More than £1 billion was added to the collective value of some of Britain’s biggest housebuilders on Monday morning, as the residential sector looks set for a big boost from measures in this week’s Budget.
Shares in Barratt, Berkeley, Persimmon and Taylor Wimpey made gains of between 4% and 7%, with investors looking ahead to what Chancellor Rishi Sunak will announce on Wednesday.
There are already reports the stamp duty holiday could be extended. On top of that, Sunak is set to outline a new mortgage guarantee scheme to help buyers with a 5% deposit get on the property ladder.
It will help those looking to buy a house of up to £600,000.
The government will offer lenders the guarantee they need to provide mortgages that cover the other 95%.
The scheme will be available to lenders from April, and is designed to increase the appetite of mortgage lenders to offer high loan-to-value lending to creditworthy customers across the UK.
Neil Wilson, chief market analyst for Markets.com, said more than £1 billion was added to the value of four blue chip builders this morning. He said the 95% deals should be “a big boon" for housebuilders.
A number of housebuilders welcomed the plans, but also pointed out they would like to see more planning reforms to encourage more development.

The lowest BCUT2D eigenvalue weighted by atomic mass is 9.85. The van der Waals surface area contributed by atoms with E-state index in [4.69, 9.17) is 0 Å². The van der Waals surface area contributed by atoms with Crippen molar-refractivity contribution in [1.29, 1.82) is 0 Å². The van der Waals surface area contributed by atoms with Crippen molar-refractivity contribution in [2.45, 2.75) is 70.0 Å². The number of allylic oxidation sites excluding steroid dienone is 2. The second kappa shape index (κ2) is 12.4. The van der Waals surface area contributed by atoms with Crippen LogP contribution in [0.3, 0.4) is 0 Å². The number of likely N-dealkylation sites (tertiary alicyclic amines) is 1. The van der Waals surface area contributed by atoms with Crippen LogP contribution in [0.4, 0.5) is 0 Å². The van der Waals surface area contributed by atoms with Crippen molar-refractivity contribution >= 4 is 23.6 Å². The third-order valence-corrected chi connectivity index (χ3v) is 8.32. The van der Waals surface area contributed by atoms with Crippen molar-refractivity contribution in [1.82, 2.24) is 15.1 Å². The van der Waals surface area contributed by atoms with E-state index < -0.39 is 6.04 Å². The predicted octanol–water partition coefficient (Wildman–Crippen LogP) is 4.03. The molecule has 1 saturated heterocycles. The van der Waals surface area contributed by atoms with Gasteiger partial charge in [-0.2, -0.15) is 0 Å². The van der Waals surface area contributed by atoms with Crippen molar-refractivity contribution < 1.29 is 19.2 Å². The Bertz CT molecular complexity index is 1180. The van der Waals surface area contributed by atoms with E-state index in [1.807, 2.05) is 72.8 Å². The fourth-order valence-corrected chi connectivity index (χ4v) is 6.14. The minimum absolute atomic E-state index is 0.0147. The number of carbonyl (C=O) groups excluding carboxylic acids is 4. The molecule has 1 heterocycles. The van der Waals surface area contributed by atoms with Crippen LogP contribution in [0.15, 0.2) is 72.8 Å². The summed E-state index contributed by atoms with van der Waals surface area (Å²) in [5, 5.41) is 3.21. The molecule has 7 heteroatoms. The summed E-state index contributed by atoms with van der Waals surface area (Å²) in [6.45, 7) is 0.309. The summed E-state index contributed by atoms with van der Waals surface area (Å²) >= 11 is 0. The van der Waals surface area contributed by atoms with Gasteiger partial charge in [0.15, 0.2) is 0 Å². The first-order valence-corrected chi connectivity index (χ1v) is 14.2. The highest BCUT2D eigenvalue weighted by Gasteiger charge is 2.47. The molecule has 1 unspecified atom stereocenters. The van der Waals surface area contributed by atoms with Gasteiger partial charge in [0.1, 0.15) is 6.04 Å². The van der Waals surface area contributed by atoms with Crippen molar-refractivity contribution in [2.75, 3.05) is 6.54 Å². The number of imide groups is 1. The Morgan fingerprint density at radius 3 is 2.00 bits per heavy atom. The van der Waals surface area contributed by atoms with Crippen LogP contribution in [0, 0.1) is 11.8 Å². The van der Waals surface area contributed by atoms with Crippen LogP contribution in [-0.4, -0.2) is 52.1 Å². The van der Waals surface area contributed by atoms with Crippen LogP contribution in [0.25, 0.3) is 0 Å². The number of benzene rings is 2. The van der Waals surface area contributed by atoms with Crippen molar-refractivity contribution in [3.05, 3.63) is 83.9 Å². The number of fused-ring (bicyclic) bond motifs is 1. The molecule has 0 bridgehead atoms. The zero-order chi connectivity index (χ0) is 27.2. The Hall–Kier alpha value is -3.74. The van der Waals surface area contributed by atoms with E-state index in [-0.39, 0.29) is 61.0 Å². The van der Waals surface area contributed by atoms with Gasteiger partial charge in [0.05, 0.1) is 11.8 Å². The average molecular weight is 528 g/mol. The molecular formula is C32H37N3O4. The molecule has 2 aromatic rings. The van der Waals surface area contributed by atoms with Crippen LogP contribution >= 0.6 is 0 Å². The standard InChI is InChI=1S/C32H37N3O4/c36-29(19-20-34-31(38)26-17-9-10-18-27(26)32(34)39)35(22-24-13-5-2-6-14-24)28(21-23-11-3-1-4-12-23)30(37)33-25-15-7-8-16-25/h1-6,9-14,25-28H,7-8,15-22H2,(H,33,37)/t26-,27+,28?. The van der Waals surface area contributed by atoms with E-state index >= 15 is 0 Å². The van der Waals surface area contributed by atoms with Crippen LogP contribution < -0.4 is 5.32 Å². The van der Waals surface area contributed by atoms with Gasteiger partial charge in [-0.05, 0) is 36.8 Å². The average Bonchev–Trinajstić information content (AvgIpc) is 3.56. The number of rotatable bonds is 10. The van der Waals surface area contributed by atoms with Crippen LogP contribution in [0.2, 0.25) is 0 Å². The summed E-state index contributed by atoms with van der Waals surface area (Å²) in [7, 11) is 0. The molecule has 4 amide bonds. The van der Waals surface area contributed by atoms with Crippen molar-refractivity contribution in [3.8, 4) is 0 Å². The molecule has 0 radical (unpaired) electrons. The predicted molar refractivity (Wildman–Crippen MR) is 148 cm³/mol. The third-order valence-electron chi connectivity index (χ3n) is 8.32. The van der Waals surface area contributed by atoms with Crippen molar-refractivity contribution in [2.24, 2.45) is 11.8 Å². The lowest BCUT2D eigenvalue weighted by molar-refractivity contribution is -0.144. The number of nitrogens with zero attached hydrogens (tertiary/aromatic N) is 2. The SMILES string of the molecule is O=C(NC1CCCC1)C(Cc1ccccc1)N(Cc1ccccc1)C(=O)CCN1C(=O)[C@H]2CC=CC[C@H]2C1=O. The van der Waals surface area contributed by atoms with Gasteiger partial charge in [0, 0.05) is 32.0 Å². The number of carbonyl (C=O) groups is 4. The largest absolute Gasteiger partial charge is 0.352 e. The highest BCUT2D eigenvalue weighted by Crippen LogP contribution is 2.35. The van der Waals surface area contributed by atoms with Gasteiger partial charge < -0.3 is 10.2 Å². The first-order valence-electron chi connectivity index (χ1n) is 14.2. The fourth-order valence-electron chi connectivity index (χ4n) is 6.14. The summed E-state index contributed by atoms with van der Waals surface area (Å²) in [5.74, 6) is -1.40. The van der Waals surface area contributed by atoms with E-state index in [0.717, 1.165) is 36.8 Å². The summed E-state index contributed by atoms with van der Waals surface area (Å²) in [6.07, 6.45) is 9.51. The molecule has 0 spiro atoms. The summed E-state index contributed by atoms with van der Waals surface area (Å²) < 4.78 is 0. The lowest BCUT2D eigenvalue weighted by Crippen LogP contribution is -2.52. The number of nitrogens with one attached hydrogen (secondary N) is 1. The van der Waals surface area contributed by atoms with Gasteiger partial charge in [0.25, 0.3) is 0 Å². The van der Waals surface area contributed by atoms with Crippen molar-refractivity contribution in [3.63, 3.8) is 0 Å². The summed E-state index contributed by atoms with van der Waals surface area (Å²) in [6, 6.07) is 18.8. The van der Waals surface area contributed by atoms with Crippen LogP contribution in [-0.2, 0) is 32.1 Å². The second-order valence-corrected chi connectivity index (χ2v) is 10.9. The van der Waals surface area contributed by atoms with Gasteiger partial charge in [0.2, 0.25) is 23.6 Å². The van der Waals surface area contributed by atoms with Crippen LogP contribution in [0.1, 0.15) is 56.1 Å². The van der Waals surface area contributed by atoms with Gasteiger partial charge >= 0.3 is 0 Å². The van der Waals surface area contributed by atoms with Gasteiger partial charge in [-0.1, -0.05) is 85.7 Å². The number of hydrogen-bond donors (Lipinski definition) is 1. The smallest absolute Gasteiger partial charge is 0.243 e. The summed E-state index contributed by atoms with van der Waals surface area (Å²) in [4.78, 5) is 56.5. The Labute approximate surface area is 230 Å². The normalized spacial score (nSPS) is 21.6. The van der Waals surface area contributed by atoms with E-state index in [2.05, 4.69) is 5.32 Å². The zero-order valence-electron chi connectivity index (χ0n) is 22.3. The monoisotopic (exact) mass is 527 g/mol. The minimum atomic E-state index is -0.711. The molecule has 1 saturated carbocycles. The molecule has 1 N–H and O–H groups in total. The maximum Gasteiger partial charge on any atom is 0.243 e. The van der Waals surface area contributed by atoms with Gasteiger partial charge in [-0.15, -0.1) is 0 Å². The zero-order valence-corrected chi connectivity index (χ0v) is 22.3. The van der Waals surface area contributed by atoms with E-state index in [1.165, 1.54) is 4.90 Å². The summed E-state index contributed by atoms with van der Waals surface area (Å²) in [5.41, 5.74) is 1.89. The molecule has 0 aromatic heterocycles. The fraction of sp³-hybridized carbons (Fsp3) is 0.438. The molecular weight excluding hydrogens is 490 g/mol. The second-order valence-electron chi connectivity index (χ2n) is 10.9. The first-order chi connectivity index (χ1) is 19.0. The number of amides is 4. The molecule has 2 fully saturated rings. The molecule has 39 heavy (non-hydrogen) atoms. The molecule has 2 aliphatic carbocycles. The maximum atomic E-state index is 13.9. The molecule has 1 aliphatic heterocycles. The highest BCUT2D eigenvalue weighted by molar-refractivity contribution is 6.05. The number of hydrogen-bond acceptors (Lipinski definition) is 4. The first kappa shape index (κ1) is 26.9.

David Woolman, director of residential developer Woolbro Group, said the move will be a “welcome addition of support”. He added: “Even more so in London, where average house prices are higher and much larger deposits are needed for first-time buyers. The new initiative will increase affordability across the whole market for many potential homebuyers.”
But he added “major planning reforms” are also needed to get more developers building more.
Marc Vlessing at Pocket Living said: “The government is right to take action to keep the market moving but this is no replacement for more fundamental changes to the planning system aimed at unlocking more land for new affordable housing.”
Stephen Wicks, chief executive of Inland Homes, said: “The introduction of support for 95% mortgages is welcome in principle, but the danger is that this could continue to fuel an ‘artificial buoyancy’ in the housing market that is not sustainable in the longer term and even a modest downturn in the market could leave buyers in negative equity territory.”
He also said the government needs to invest in planning reforms.